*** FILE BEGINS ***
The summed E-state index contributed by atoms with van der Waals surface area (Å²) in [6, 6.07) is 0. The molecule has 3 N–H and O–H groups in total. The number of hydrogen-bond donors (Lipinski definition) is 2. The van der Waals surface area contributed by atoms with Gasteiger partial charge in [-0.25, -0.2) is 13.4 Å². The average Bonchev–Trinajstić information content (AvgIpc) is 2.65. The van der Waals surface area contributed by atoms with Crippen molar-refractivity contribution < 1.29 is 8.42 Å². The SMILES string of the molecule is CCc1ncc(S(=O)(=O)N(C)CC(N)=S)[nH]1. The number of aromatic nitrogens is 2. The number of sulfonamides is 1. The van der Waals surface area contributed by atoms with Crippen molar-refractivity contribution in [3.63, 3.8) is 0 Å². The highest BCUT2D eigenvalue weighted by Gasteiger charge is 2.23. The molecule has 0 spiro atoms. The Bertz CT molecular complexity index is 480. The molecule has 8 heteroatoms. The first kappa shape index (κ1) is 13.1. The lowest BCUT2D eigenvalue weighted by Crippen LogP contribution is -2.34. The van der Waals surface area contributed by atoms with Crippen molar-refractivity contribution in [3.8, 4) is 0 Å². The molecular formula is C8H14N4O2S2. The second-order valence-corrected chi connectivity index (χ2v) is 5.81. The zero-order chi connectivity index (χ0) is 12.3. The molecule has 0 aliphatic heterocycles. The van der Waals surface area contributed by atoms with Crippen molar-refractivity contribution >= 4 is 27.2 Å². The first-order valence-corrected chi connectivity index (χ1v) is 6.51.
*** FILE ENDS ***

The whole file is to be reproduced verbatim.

The summed E-state index contributed by atoms with van der Waals surface area (Å²) in [6, 6.07) is 0. The molecule has 3 N–H and O–H groups in total. The number of hydrogen-bond donors (Lipinski definition) is 2. The van der Waals surface area contributed by atoms with Gasteiger partial charge in [-0.25, -0.2) is 13.4 Å². The average Bonchev–Trinajstić information content (AvgIpc) is 2.65. The van der Waals surface area contributed by atoms with Crippen molar-refractivity contribution < 1.29 is 8.42 Å². The SMILES string of the molecule is CCc1ncc(S(=O)(=O)N(C)CC(N)=S)[nH]1. The number of aromatic nitrogens is 2. The number of sulfonamides is 1. The van der Waals surface area contributed by atoms with Crippen molar-refractivity contribution in [3.63, 3.8) is 0 Å². The highest BCUT2D eigenvalue weighted by Gasteiger charge is 2.23. The molecule has 0 spiro atoms. The Bertz CT molecular complexity index is 480. The molecule has 8 heteroatoms. The first kappa shape index (κ1) is 13.1. The lowest BCUT2D eigenvalue weighted by Crippen LogP contribution is -2.34. The van der Waals surface area contributed by atoms with Crippen molar-refractivity contribution in [3.8, 4) is 0 Å². The molecular formula is C8H14N4O2S2. The second-order valence-corrected chi connectivity index (χ2v) is 5.81. The zero-order chi connectivity index (χ0) is 12.3. The molecule has 0 aliphatic heterocycles. The van der Waals surface area contributed by atoms with Crippen molar-refractivity contribution >= 4 is 27.2 Å². The first-order valence-corrected chi connectivity index (χ1v) is 6.51.